“The Senate also resolved to consult with our constituents during our recess in January. The Senate believes that our constituents have a role to play as the major stakeholders in the laws that we make in the National Assembly.”
But a top member of the House told The PUNCH that Lawan was only being clever, adding that the House had informed him that the Senate could go ahead to override the veto.
“Lawan was only being clever. We had informed him that once the Senate overrides the President’s veto, we would concur. This is how we passed the bill in the first place. He was the one who scuttled this bill,” the lawmaker who wished to remain anonymous said.
However, it was learnt that the National Assembly may not go ahead with the plan to amend the Electoral Act.
A lawmaker told The PUNCH that in the letter written to the National Assembly by the President, the lawmakers were not advised to send an amended version.
He said the President had shown time and again that he had no problem with the Electoral Act 2015 and so the lawmakers would stop embarrassing themselves.
The lawmaker added, “The President rejected four electoral bills from the 8th National Assembly and has now rejected one from the 9th Assembly. It is obvious that he does not have any problem with the current Act. If he did, a bill would have originated from the Presidency requesting an amendment.
“From 2022, we will not be sitting as regularly as we should because members will be visiting their constituencies for empowerment ahead of elections. From what we decided at the House, we will not be seeking any further amendment. Besides, the President did not expressly state that he will sign the bill once we remove the provision for direct primaries.”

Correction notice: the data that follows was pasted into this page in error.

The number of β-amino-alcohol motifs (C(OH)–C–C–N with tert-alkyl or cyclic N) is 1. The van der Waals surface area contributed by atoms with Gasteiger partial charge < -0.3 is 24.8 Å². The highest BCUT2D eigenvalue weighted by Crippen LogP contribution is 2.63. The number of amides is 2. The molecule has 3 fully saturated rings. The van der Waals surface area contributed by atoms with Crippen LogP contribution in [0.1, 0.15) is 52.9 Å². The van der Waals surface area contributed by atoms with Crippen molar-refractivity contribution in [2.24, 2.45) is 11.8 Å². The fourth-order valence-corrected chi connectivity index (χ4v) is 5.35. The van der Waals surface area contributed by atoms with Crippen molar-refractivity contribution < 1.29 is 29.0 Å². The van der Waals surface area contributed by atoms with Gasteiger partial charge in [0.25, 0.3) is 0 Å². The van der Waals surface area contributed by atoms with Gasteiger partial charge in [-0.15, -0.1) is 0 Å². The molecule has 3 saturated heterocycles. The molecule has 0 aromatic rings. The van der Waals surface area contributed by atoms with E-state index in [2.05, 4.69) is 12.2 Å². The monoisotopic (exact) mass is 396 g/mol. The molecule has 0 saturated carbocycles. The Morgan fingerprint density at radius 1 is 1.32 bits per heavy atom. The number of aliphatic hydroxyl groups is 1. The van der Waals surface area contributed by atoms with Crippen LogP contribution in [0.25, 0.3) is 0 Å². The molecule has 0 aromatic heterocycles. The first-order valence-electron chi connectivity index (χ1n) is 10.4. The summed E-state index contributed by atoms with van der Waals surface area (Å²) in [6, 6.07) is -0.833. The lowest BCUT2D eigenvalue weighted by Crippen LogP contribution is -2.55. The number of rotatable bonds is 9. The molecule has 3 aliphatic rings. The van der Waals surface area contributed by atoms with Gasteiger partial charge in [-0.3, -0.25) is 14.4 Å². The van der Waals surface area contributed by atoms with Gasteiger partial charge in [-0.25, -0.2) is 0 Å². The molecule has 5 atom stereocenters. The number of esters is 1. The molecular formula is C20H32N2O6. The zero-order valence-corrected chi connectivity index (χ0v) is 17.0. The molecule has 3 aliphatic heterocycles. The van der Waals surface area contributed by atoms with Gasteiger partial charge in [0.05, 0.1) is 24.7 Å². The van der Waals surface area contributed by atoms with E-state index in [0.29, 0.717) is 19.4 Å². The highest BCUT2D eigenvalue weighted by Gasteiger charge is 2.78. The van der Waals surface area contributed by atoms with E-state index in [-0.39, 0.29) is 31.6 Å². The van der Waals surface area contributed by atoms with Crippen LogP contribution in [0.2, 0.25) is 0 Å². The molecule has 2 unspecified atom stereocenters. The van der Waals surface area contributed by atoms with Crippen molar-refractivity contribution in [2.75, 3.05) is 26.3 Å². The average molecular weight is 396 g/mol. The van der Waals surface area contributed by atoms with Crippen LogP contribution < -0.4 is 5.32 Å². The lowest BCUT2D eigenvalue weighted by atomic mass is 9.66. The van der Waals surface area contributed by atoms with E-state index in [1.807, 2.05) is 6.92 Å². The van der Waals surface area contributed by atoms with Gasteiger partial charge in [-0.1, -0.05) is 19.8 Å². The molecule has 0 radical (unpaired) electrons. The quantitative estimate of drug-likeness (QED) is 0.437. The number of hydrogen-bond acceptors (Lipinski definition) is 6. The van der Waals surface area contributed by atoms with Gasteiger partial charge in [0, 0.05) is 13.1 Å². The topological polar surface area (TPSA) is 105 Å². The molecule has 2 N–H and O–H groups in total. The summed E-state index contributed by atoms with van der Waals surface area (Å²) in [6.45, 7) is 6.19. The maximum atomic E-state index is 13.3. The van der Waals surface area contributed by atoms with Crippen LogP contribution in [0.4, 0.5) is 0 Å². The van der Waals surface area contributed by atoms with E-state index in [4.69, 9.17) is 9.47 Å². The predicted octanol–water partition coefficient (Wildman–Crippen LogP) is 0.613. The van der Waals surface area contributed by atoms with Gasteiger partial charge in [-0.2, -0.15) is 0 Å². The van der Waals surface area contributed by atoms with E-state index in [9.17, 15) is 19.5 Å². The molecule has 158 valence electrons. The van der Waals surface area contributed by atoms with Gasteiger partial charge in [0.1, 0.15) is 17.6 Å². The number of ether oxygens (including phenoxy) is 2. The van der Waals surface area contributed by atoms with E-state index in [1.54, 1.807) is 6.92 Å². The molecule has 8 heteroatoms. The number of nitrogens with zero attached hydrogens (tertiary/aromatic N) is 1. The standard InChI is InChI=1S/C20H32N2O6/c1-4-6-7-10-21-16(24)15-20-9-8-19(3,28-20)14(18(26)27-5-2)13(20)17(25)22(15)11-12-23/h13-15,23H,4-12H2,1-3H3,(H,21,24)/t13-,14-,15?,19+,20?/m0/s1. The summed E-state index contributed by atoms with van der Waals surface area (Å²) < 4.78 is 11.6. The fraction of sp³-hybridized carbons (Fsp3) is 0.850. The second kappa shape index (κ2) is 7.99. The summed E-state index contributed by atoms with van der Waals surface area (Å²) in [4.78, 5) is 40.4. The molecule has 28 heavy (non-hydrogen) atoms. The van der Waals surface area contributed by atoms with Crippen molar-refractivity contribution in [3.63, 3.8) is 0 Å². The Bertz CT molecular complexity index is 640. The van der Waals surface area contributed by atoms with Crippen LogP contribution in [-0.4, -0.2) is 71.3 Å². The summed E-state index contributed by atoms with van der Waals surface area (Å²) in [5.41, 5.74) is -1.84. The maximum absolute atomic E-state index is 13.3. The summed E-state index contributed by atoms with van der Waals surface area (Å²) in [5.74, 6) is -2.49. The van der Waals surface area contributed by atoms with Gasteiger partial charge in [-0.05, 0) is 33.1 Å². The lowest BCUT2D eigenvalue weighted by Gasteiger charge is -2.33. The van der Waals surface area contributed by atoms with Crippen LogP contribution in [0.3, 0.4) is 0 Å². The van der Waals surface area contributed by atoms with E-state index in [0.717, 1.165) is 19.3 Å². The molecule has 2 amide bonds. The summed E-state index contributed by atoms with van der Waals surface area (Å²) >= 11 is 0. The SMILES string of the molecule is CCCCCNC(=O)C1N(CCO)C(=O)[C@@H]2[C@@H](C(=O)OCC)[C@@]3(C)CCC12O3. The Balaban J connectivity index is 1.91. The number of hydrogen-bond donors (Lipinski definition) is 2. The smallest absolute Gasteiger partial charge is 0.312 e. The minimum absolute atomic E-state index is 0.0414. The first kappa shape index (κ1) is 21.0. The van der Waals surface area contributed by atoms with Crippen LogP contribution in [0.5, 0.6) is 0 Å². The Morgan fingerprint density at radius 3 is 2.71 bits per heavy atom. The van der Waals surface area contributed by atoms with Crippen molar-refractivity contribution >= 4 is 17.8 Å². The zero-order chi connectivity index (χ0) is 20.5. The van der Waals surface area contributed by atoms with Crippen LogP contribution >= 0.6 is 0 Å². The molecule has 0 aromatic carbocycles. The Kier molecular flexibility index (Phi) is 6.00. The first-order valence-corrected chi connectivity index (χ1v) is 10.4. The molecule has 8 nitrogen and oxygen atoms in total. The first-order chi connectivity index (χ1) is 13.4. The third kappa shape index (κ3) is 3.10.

Buhari has so far declined the Electoral Act amendment five times. In March 2018, the 8th Assembly passed the electoral bill along with a controversial clause that makes it compulsory for legislative and governorship elections to be held before the Presidential poll.
But President Buhari refused to sign the Electoral Amendment Bill 2018. In a letter dated March 3, 2018, he said he withheld his assent to the bill because the amendment to the sequence of the elections in Section 25 of the Principal Act might infringe upon the constitutionally guaranteed discretion of the Independent National Electoral Commission which had ultimate powers to determine the sequence and order of elections.
The lawmakers subsequently removed the controversial clause and transmitted it to the President for assent five months later. But in September, Buhari again rejected the bill, citing some errors in the bill. He subsequently asked the lawmakers to make corrections and send the bill back to him on time.